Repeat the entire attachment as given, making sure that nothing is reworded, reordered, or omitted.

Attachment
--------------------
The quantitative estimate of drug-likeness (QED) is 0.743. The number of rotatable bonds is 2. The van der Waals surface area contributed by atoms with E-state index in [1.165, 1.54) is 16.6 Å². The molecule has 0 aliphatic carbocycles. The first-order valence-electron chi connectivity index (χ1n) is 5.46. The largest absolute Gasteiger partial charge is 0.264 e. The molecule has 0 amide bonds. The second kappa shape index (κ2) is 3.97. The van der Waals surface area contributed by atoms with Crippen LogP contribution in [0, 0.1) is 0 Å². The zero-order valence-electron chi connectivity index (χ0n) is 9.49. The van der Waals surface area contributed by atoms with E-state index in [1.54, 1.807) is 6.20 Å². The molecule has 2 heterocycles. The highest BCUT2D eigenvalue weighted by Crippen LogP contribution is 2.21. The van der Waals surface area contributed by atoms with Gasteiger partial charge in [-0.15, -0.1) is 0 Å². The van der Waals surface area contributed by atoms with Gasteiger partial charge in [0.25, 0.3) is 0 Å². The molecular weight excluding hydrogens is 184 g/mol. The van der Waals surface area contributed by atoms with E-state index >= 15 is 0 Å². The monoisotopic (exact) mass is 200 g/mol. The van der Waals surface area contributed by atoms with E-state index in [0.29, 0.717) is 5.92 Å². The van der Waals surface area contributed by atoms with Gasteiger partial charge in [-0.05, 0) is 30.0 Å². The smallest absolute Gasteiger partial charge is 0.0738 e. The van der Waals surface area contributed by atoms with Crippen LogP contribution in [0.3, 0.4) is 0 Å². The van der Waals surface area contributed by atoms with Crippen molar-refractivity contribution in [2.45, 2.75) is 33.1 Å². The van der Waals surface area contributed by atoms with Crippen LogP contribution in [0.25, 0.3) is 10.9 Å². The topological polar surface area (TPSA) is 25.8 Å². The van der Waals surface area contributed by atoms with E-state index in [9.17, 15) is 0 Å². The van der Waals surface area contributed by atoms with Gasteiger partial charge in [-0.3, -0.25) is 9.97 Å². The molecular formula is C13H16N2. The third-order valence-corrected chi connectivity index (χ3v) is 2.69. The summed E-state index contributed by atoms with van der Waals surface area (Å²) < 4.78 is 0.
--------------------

The quantitative estimate of drug-likeness (QED) is 0.743. The number of rotatable bonds is 2. The van der Waals surface area contributed by atoms with E-state index in [1.165, 1.54) is 16.6 Å². The molecule has 0 aliphatic carbocycles. The first-order valence-electron chi connectivity index (χ1n) is 5.46. The largest absolute Gasteiger partial charge is 0.264 e. The molecule has 0 amide bonds. The second kappa shape index (κ2) is 3.97. The van der Waals surface area contributed by atoms with Crippen LogP contribution in [0, 0.1) is 0 Å². The zero-order valence-electron chi connectivity index (χ0n) is 9.49. The van der Waals surface area contributed by atoms with E-state index in [1.54, 1.807) is 6.20 Å². The molecule has 2 heterocycles. The highest BCUT2D eigenvalue weighted by Crippen LogP contribution is 2.21. The van der Waals surface area contributed by atoms with Gasteiger partial charge in [-0.15, -0.1) is 0 Å². The van der Waals surface area contributed by atoms with Gasteiger partial charge in [0.25, 0.3) is 0 Å². The molecular weight excluding hydrogens is 184 g/mol. The van der Waals surface area contributed by atoms with E-state index >= 15 is 0 Å². The monoisotopic (exact) mass is 200 g/mol. The van der Waals surface area contributed by atoms with E-state index in [0.29, 0.717) is 5.92 Å². The van der Waals surface area contributed by atoms with Gasteiger partial charge in [-0.05, 0) is 30.0 Å². The smallest absolute Gasteiger partial charge is 0.0738 e. The van der Waals surface area contributed by atoms with Crippen LogP contribution in [0.3, 0.4) is 0 Å². The van der Waals surface area contributed by atoms with Crippen molar-refractivity contribution in [2.45, 2.75) is 33.1 Å². The van der Waals surface area contributed by atoms with Crippen LogP contribution in [0.25, 0.3) is 10.9 Å². The topological polar surface area (TPSA) is 25.8 Å². The van der Waals surface area contributed by atoms with E-state index in [9.17, 15) is 0 Å². The van der Waals surface area contributed by atoms with Gasteiger partial charge in [-0.3, -0.25) is 9.97 Å². The molecular formula is C13H16N2. The third-order valence-corrected chi connectivity index (χ3v) is 2.69. The summed E-state index contributed by atoms with van der Waals surface area (Å²) < 4.78 is 0.